Human Resources News & Insights

UPDATE: Record EEOC jury award is slashed under fed damage limits

A record $240 million damages award to 32 disabled employees of an Iowa turkey processing company has been reduced to a comparative pittance in accordance with federal limits on small-company damages.  

You remember the case: A Davenport, IA, federal jury awarded $240 million to 32 men with intellectual disabilities who’d been subjected to egregious abuse and disability discrimination by their employer.

It was the largest verdict in the Equal Employment Opportunity Commission’s history. The EEOC had brought the suit against Hill County Farms on behalf of the 32 men.

But the EEOC acknowledged in a post-trial brief that the award  must be slashed to $1.6 million due to a federal cap on damages for a company with less than 101 employees.

That means instead of each worker being slated to receive $7.5 million, which the EEOC said was an “appropriate and meaningful measure of the actual harms suffered by these victims of discrimination,” they’ll only recover $50,000, plus interest.

Adding those figures to a wage discrimination judgment levied against Henry’s Turkey Service last fall, and the damages awarded to each man will total $2.9 million.

Hill County Farms is based in Goldthwaite, TX, but the abuse occurred in West Liberty and Atalissa, IA. The workers’ jobs involved eviscerating turkeys at two facilities run by Henry’s Turkey Service.

‘Deplorable conditions’

According to the EEOC, “for years and years, the owners and staffers of Henry’s Turkey subjected the workers to abusive verbal and physical harassment and restricted their freedom of movement.”

The men were housed in “deplorable and sub-standard living conditions,” EEOC officials testified, and were often refused “adequate medical care when needed.”

Verbal abuses included frequently referring to the workers as “retarded,” “dumb ass” and “stupid.”  Some of the men reported acts of physical abuse including hitting, kicking, at least one case of handcuffing, and forcing the disabled workers to carry heavy weights as punishment.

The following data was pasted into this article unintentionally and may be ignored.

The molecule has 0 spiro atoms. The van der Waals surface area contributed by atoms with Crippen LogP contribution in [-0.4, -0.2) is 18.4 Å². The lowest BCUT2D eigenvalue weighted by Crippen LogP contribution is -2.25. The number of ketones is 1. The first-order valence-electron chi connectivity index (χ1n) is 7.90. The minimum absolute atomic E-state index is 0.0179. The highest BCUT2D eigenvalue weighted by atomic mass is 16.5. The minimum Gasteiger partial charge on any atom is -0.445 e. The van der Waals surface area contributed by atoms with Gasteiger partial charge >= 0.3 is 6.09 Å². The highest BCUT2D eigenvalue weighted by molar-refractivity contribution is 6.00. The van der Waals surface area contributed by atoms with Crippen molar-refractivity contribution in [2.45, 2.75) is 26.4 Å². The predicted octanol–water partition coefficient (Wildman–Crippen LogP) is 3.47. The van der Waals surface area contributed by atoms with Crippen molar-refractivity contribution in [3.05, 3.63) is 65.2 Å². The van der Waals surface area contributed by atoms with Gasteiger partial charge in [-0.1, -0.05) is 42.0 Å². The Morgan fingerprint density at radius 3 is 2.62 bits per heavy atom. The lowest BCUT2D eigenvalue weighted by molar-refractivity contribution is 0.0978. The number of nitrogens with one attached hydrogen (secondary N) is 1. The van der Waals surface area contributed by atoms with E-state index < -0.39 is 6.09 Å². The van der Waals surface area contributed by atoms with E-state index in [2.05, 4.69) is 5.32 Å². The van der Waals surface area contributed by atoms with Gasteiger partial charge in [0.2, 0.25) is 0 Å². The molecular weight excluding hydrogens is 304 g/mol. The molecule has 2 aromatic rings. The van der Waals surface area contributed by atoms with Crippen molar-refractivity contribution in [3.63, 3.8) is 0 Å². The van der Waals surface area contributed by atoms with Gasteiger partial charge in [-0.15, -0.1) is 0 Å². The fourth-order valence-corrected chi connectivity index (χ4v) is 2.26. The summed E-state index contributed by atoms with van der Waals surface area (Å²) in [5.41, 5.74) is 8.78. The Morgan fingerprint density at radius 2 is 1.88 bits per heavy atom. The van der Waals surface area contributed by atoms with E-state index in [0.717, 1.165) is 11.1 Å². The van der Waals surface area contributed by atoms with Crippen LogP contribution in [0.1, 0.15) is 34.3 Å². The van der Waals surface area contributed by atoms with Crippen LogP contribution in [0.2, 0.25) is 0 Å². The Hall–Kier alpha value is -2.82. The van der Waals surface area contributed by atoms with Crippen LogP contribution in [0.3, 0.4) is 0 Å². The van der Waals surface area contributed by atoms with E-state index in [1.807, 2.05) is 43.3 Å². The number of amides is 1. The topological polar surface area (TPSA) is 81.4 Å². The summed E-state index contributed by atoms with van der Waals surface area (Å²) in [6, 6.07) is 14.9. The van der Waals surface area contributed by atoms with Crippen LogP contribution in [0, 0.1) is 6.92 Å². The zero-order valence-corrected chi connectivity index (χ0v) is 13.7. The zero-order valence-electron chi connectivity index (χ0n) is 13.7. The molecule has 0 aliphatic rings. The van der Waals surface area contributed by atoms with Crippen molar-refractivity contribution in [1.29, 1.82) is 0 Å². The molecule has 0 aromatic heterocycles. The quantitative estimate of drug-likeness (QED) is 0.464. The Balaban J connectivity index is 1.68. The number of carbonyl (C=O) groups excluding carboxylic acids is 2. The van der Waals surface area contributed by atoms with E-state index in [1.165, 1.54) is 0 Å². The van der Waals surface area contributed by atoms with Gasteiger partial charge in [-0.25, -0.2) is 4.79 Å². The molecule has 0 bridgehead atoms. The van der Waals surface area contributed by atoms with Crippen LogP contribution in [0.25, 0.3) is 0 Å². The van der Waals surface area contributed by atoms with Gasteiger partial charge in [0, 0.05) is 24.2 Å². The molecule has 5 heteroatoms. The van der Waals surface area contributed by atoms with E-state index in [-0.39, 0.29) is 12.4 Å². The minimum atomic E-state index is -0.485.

The Henry’s Turkey supervisors, also the workers’ purported caretakers, were often dismissive of complaints of injuries or pain, according to EEOC testimony.

The workforce’s intellectual disabilities made the men particularly vulnerable and unaware of the extent to which their legal rights were being denied, the agency said, adding that such worker treatment had gone on for 20 years. The EEOC’s lawsuit only covered the period between 2007 and 2009.

The jury awarded each of the men $2 million in punitive damages and $5.5 million in compensatory damages.

This wasn’t the company’s first brush with workplace law violations.

The EEOC earlier won a $1.3 million wage discrimination judgment when Senior U.S. District Court Judge Charles R. Wolle found that, rather than the total of $65 dollars per month Henry’s Turkey paid to the disabled workers while contracted to work on an evisceration line at the plant, the employees should have been compensated at the average wage of $11-$12 per hour.

The EEOC’s wage claims for each worker ranged from $28,000 to $45,000 in lost income over the course of their last two years before the Henry’s Turkey Service operation was shut down in February 2009.

This post was updated May 15, 2013.

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